After 1-year of intensive lifestyle intervention in the type 2 diabetic participants, body weight (−9.5 ± 0.9 kg, P < 0.0001), body fat (−3.8 ± 0.4%, P < 0.0001), FM (−6.5 ± 0.7 kg, P < 0.0001), FFM (−3.0 ± 0.4 kg, P < 0.05), fasting plasma glucose (−17.3 ± 4.0 mg/dl, P < 0.0001), FFA (−0.13 ± 0.02 mmol/l, P < 0.0001), fasting insulin concentrations (−2.4 ± 0.8 IU/l, P = 0.004), and steady-state FFA concentration (−0.03 ± 0.01 mmol/l, P < 0.0001) were all reduced. Glucose disposal rate (P < 0.0001) and metabolic flexibility to glucose (P < 0.0001) were increased (Fig. 3) mostly due to larger increases in steady-state RQ, since fasting RQ was unaltered. After controlling for glucose disposal rate, there was no difference in metabolic flexibility to glucose before and after weight loss (P = 0.17). Additional control for steady-state plasma FFA concentration did not modify this finding (P = 0.41).
As previously reported (2,16), we observed that whole-body metabolic flexibility to glucose was lower in type 2 diabetic versus obesity-matched nondiabetic individuals, and this metabolic inflexibility to glucose was improved after weight loss. However, once values were adjusted for glucose disposal rate, the differences in ΔRQ between groups and after weight loss were abolished. This suggests that the metabolic inflexibility to glucose in type 2 diabetes is not explained by a primary impairment in glucose oxidation but instead is the consequence of impaired glucose transport. Similarly, we observed reduced steady-state nonoxidative glucose disposal rate in type 2 diabetic versus nondiabetic subjects, but not after controlling for glucose disposal rate.
Glucose disposal rate is equal to glucose oxidation and nonoxidative glucose disposal rates; therefore, a change in glucose disposal rate will encompass concomitant changes in glucose oxidation and/or glucose storage. Since insulin-resistant subjects receive lower amounts of glucose during a clamp, it is appropriate to compare the ΔRQ after taking rates of glucose disposal into account.
Few studies have compared in vivo fuel oxidation under similar glucose disposal rates in diabetic and nondiabetic subjects (5,17,18). To achieve this goal, Yki-Järvinen et al. (17) matched glucose disposal rates in insulin-resistant type 1 diabetic and nondiabetic subjects by increasing glucose infusion rate in the former group and found similar increases in glucose oxidation. In contrast, Thor-burn et al. (18) reported lower glucose oxidation rates in type 2 diabetic individuals than in nondiabetic subjects under matched glucose disposal rates. By using the leg balance technique, Kelley and Mandarino (5) found similar leg RQ at the end of the glucose and insulin infusion in type 2 diabetic and nondiabetic individuals after matching leg glucose uptake. Recently, it was found that glucose oxidation during a clamp was similar between normal glucose-tolerant and type 2 diabetic Pima Indians after controlling for glucose disposal rate (16).
The present study did not show differences in whole-body fasting RQ between nondiabetic versus type 2 diabetic subjects or in the latter group after weight loss. This finding might suggest a similar inflexibility to lipids in both groups, as previously found when skeletal muscle RQ was assessed (2,5,6). On the other hand, whole-body RQ might not be representative of the skeletal muscle metabolism.
The variance in ΔRQ was also partly explained by the insulin-suppressed FFA concentration. Higher plasma FFA concentration may increase lipid oxidation and in turn the reliance on glucose as a source of energy (19). Additionally, plasma FFA may reduce insulin-stimulated glucose uptake (20). The small influence (3%) of steady-state plasma FFA on metabolic flexibility may be underscored by the high insulin dose infused, which strongly suppresses plasma FFA concentration. No additional factors explained any significant variance in ΔRQ. However, inflexible compared with flexible subjects had a slightly higher BMI. Whether increased body mass is a cause or a consequence of metabolic inflexibility to glucose could not be assessed in the present cross-sectional analysis.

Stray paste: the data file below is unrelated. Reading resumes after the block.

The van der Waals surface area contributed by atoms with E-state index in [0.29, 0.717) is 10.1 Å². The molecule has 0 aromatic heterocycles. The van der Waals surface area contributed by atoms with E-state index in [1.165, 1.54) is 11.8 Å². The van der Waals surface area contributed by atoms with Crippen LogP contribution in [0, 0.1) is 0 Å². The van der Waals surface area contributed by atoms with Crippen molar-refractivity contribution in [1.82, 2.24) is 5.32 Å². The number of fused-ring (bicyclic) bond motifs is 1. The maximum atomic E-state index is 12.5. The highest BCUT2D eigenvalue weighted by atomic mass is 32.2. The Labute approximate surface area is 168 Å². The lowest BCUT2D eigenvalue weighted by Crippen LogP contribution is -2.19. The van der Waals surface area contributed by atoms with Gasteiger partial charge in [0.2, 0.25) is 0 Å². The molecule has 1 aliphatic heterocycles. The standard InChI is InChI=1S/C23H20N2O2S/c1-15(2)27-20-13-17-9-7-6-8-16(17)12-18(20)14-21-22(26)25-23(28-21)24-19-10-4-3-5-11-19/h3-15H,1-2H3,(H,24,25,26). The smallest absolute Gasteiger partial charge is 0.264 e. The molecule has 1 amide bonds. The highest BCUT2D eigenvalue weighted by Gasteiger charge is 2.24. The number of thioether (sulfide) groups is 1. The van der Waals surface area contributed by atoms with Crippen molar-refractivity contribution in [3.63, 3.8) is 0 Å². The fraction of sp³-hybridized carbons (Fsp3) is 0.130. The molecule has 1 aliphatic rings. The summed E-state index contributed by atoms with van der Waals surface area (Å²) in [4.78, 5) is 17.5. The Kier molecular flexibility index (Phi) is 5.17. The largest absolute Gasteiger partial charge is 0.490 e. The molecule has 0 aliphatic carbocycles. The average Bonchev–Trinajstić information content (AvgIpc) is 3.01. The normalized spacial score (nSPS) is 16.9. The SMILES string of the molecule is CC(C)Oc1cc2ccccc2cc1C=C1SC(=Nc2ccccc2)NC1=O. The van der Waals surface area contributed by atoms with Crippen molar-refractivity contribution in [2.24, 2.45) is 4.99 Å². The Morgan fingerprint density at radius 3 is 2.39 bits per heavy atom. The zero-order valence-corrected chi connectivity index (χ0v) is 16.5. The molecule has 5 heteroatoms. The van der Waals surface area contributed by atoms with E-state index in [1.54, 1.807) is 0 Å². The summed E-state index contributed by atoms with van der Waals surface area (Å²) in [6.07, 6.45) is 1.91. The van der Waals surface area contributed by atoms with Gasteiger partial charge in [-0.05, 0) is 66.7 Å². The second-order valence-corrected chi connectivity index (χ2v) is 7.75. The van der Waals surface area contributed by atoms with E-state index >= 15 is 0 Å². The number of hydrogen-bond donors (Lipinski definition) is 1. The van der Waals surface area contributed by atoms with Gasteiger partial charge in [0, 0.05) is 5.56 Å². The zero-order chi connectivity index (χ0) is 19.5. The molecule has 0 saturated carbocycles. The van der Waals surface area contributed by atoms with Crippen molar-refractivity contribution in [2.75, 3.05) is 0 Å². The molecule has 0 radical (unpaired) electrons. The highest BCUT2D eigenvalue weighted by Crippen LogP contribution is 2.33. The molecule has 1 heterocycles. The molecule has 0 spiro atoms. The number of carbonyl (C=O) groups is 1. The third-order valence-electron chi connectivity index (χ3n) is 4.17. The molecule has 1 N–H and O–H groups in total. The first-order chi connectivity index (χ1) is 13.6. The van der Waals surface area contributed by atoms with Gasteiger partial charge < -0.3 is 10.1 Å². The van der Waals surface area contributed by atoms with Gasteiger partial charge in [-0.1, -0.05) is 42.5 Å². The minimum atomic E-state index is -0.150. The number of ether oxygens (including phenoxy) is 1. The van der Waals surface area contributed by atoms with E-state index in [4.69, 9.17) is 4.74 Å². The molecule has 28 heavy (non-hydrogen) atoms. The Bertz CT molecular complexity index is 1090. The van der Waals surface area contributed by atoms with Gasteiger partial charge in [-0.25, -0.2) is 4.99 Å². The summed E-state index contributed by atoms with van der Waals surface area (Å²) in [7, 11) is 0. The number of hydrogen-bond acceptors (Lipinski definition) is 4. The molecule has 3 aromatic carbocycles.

In conclusion, metabolic inflexibility to glucose in type 2 diabetes disappears after taking into account the lower glucose disposal rates observed in these individuals compared with nondiabetic subjects. Additionally, the inability of insulin to suppress plasma FFA may also play a role on metabolic flexibility.
This study was funded by grant DK60412 (to E.R.), with additional support by grant U01 DK056990 (to D.E.K.), from the National Institutes of Diabetes and Digestive and Kidney Diseases. This work was also supported by the University of Pittsburgh Obesity & Nutrition Research Center (P3-DK46204), the University of Pittsburgh General Clinical Research Center (MO1-RR000056), Pennington Biomedical Research Center Clinical Nutrition Research Unit (P30 DK072476), the Columbia Diabetes and Endocrinology Research Center (National Institutes of Health Grant NIH P30 DK63608), and Columbia General Clinical Research Center (NIH MO1-RR00645). J.E.G. is supported by a fellowship from The International Nutrition Foundation/Ellison Medical Foundation.
We acknowledge the other members of the Look AHEAD adipose research group, not included in the writing group, who contributed generously to this research project. We are grateful to the participants of the primary Look AHEAD trial for their enthusiastic willingness to participate in this ancillary study. We are also grateful to the control participants and to the nursing and nutritional staffs of the three investigational sites.
George A. Bray, MD; Donna H. Ryan, MD; Donald Williamson, PhD; Frank L. Greenway, MD; Allison Strate, RN; Elizabeth Tucker; Kristi Rau; Brandi Armand, LPN; Mandy Shipp, RD; Kim Landry; Evan S. Berk, PhD; Julia A. Johnson, PhD; Linda Haselman, RN, MS, CDE; and Jennifer Perault.
Jennifer Patricio, MS; Jennifer Mayer, MS; Stanley Heshka, PhD; Carmen Pal, MD; Mary Anne Holowaty, MS, CN; and Diane Hirsch, RNC, MS, CDE.
Carol A. Kelley, RN; Jacqueline Wesche-Thobaben, RN, BSN, CDE; Rebecca Danchenko, BS; and Jowand Green, BS.